In 2004, Brian Wilson presented Smile. In 2011, Capitol Records presented the real thing. One of the most important developments in the Beach Boys’ history was announced by one Al Jardine, a founding member of the most popular American band of all time.
In a long-form interview published exclusively in this column, Jardine waited until the final minutes of the conversation before mentioning the following bombshell: “Capitol Records plans to issue a Beach Boys version of Smile sometime this summer to begin the celebration of the Beach Boys’ anniversary. Smile is the Holy Grail for Beach Boys’ fans, so it will be good. I don’t have many details on it, although we didn’t do any new recording. I’m happy to see it finally come out. Brian’s changed his mind about releasing the material, but it was inevitable, wasn’t it?”
Pet Sounds and “Good Vibrations”
So, why is this announcement so crucial to pop music fans? First, Smile was supposed to be the follow-up to the group’s most critically acclaimed album, Pet Sounds (ranked #2 in Rolling Stone’s ‘500 Greatest Albums of All Time’ in 2003), and the band’s answer to The Beatles’ Revolver, yet Smile was never finished.
Interestingly, during the mid 1960s the two biggest bands in the world had a friendly rivalry of sorts, with Paul McCartney in particular being a major Beach Boys fan.
The lengthy sessions for the classic single “Good Vibrations” led directly to the modular recording style of Smile, with the song taking an astonishing seventeen recording sessions before Brian was satisfied around September 1966. Consequently, Brian decided to hold “Vibrations” off the Pet Sounds LP.
Enter Van Dyke Parks
Lyricist Van Dyke Parks was then brought in to help on the lyrics for “Vibrations”; instead, he declined, saying he preferred to work on a fresh project, and Smile was soon green-lighted. Brian first referred to Smile as Dumb Angel, his “teenage symphony to God.” It was going to be bigger and better than any previous Beach Boys album, sort of a musical, historical journey across America.
Although Van Dyke was a talented writer, his complicated lyrics turned off the other Beach Boys, especially the vocal Mike Love. Mike actually had reservations about the previous Pet Sounds material.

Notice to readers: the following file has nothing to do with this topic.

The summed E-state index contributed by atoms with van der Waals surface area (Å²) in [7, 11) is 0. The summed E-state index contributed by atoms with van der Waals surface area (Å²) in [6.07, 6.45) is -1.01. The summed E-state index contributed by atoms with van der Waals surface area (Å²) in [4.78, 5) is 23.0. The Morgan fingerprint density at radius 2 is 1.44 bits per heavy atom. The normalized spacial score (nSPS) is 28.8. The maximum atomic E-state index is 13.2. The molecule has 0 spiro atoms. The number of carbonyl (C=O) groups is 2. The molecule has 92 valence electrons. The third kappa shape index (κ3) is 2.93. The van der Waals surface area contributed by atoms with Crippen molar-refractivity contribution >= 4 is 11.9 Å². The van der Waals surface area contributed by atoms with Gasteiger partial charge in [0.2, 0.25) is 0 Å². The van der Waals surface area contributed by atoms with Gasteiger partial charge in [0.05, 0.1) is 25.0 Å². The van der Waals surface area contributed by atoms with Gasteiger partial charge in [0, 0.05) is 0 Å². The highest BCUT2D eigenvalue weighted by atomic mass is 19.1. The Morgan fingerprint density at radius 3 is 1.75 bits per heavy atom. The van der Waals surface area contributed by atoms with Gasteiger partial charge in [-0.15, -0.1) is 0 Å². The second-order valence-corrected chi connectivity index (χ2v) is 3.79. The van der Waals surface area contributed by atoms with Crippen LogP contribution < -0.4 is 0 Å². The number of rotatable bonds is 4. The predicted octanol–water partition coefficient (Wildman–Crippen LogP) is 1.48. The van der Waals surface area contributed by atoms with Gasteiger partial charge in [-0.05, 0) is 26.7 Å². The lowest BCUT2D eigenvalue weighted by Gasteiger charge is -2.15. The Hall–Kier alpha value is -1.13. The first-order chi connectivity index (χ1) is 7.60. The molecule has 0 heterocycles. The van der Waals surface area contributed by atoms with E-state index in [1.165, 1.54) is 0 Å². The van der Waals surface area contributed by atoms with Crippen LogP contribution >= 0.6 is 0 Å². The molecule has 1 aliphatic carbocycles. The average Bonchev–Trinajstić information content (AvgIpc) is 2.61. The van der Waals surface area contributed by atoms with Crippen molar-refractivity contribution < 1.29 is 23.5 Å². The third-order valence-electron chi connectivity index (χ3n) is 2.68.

The famous quote attributed to him went like this: “You’re going to blow it, Brian. Stick to the old stuff, and don’t f*** with the formula,” which no doubt upset Brian tremendously. Al’s response was more muted, as he admitted, “Wow Brian – sure doesn’t sound like the old stuff.” You can only imagine how they felt after listening to the Smile material.
Problems On The Horizon … and Phil Spector
Drugs, particularly hashish and amphetamines, became an increasing problem, contributing to Brian’s already worsening mental state. Brian was even convinced his dad, Murry, was planting bugs in the studio, at Brian’s home or in his automobiles in order to eavesdrop on him.
Brian’s biggest musical hero was the eccentric producer Phil Spector. He would obsessively play Spector’s “Be My Baby,” a huge hit for The Ronettes, over and over. Later, when the Rock Hudson thriller Seconds (about an old gentleman who undergoes complete plastic surgery, assuming a new identity) premiered in October 1966, Brian thought Spector had directed subliminal messages in the film to him.
The constant hangers-on, or yes-men, didn’t help, either. Brian would have a good song idea, call the session musicians in, and record many takes, but by the next week, he would change his mind and scrap everything.
It was as if he couldn’t say no. Ideas for complete sound effects and subsequent humor albums came and went, although alternate takes of the excellent album centerpiece “Heroes & Villains” contain hints of those early visions.
Surf’s Up … the Creativity Reaches a Breaking Point
Derek Taylor, the well-known press officer for The Beatles, also worked as a publicist for The Beach Boys during the mid-’60s. He is credited with the “Brian Is a Genius” campaign, a stunt that further manifested itself in the documentary Inside Pop: The Rock Revolution, which eventually aired in late April 1967 on CBS television.